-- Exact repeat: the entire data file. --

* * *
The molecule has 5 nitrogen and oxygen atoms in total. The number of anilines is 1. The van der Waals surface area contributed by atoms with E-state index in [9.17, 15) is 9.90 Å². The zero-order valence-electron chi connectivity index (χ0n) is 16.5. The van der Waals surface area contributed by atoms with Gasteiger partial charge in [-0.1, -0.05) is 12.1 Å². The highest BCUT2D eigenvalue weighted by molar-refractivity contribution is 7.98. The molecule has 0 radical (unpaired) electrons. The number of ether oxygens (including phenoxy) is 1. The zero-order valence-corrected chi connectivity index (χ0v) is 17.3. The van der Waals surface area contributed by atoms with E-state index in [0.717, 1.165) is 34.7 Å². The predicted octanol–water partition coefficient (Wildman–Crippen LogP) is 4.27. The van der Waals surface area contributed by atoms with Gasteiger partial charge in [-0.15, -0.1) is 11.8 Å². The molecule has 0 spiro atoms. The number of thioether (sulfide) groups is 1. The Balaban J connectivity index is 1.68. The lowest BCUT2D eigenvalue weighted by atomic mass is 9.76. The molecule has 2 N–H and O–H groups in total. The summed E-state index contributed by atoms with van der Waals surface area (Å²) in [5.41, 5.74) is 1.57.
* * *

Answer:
The molecule has 5 nitrogen and oxygen atoms in total. The number of anilines is 1. The van der Waals surface area contributed by atoms with E-state index in [9.17, 15) is 9.90 Å². The zero-order valence-electron chi connectivity index (χ0n) is 16.5. The van der Waals surface area contributed by atoms with Gasteiger partial charge in [-0.1, -0.05) is 12.1 Å². The highest BCUT2D eigenvalue weighted by molar-refractivity contribution is 7.98. The molecule has 0 radical (unpaired) electrons. The number of ether oxygens (including phenoxy) is 1. The zero-order valence-corrected chi connectivity index (χ0v) is 17.3. The van der Waals surface area contributed by atoms with E-state index in [0.717, 1.165) is 34.7 Å². The predicted octanol–water partition coefficient (Wildman–Crippen LogP) is 4.27. The van der Waals surface area contributed by atoms with Gasteiger partial charge in [-0.15, -0.1) is 11.8 Å². The molecule has 0 spiro atoms. The number of thioether (sulfide) groups is 1. The Balaban J connectivity index is 1.68. The lowest BCUT2D eigenvalue weighted by atomic mass is 9.76. The molecule has 2 N–H and O–H groups in total. The summed E-state index contributed by atoms with van der Waals surface area (Å²) in [5.41, 5.74) is 1.57.